The thesis of a new book by feminist Naomi Wolf is reportedly based upon the author’s misunderstanding of a British legal term, as Ms. Wolf learned to her distress while in the midst of a BBC radio interview last week.
In her forthcoming book Outrages: Sex, Censorship, and the Criminalization of Love, Wolf chronicles “several dozen executions” of male homosexuals allegedly carried out in Victorian England, which “corrects a misapprehension… that the last man was executed for sodomy in Britain in 1835.”
Wolf based her revelations on British court records, which described the outcome of these cases with the words “death recorded.”
Apparently, however, none of the executions she references was actually carried out.
Whereas Ms. Wolf thought “death recorded” referred to capital punishment, the 19th-century English legal term actually meant that a convict was not executed but was pardoned for his crimes.
Everyone listen to Naomi Wolf realize on live radio that the historical thesis of the book she’s there to promote is based on her misunderstanding a legal term pic.twitter.com/a3tB77g3c1
— Edmund Hochreiter (@thymetikon) May 23, 2019
On Thursday, Wolf went on BBC radio for a live interview with radio host Matthew Sweet, who informed her of numerous errors in her book stemming from her apparent misunderstanding of the legal term.
For instance, Wolf wrote in her book that 14-year-old Thomas Silver was “executed for committing sodomy. The boy was indicted for unnatural offense, guilty, death recorded.”
Having done his own research prior to the interview, Sweet informed Wolf that, in point of fact, Silver was released, not executed. Sweet could even show the exact date that Thomas Silver was discharged from news reports and prison records from the period.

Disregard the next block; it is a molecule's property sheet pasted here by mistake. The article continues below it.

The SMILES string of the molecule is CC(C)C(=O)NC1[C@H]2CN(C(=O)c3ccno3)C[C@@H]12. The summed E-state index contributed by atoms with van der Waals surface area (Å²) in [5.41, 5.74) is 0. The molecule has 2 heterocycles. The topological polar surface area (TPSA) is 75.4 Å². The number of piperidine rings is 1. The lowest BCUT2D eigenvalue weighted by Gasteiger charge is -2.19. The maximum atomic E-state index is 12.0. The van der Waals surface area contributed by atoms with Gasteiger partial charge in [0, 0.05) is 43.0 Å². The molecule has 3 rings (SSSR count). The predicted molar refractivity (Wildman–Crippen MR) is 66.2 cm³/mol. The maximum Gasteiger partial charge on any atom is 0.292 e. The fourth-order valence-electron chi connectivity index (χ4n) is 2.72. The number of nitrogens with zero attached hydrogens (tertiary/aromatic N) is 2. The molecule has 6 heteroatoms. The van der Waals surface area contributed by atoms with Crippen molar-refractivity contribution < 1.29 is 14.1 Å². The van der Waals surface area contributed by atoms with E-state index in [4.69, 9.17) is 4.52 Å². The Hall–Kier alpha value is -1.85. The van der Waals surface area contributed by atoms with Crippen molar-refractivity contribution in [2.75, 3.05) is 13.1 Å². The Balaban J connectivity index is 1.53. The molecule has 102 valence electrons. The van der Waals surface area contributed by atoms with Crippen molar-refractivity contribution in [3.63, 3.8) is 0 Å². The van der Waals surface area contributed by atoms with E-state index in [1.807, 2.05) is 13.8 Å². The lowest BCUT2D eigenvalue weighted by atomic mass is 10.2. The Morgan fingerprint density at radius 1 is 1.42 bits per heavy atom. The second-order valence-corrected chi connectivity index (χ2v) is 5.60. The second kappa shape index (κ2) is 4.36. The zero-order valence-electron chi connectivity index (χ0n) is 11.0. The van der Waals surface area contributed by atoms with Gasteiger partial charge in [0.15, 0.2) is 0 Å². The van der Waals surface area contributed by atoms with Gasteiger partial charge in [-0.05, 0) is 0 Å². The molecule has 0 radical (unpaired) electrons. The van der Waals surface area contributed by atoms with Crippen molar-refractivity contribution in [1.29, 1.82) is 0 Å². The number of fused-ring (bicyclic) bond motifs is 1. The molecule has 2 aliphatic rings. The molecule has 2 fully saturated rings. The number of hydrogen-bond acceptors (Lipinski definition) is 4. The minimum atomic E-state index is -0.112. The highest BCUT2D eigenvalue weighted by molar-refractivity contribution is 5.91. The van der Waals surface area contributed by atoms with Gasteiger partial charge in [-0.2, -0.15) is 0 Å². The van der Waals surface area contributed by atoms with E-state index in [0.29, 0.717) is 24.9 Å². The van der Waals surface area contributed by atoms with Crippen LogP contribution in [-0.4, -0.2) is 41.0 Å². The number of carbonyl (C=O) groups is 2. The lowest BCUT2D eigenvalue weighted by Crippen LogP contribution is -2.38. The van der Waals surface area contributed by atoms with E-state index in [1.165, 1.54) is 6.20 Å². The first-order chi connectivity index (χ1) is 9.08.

“Death recorded,” Sweet noted, “was a category that was created in 1823 that allowed judges to abstain from pronouncing a sentence of death on any capital convict whom they considered to be a fit subject for pardon.”
“I don’t think any of the executions you’ve identified here actually happened,” he added.
Later on Twitter, Sweet went further still, saying there is no historical evidence that shows anyone was ever executed for sodomy during the Victorian era, a damning assertion that negates the central premise of Wolf’s book.
Wolf’s book is already on sale in the UK under the Virago Press label and will be released in the United States on June 18, according to the Amazon listing.
Learning of the error, a Houghton Mifflin Harcourt spokesperson issued the following statement:
While HMH employs professional editors, copyeditors, and proofreaders for each book project, we rely ultimately on authors for the integrity of their research and fact-checking. Despite this unfortunate error we believe the overall thesis of the book Outrages still holds. We are discussing corrections with the author.
Naomi Wolf has been known for espousing daring positions on controversial issues such as abortion, sometimes breaking ranks with her feminist sisters.
In her groundbreaking 1995 essay “Our Bodies, Our Souls: Rethinking Pro-Choice Rhetoric” in The New Republic, Wolf argued that the pro-choice movement needed to come to grips with the fact that abortion is in fact the killing of a human individual, rather than a mass of biological “tissue.”
The “slogan ‘Abortion stops a beating heart’ is incontrovertibly true,” she wrote.
As long as pro-choice advocates refuse to acknowledge the truth about abortion, the pro-life movement would always have the upper hand, she argued.
“Clinging to a rhetoric about abortion in which there is no life and no death, we entangle our beliefs in a series of self-delusions, fibs and evasions,” she wrote.
“Many pro-choice advocates developed a language to assert that the foetus isn’t a person, and this, over the years, has developed into a lexicon of dehumanization,” she stated.
Despite her acknowledgement that abortion brings about the death of a human individual, Wolf has continued to support legal abortion.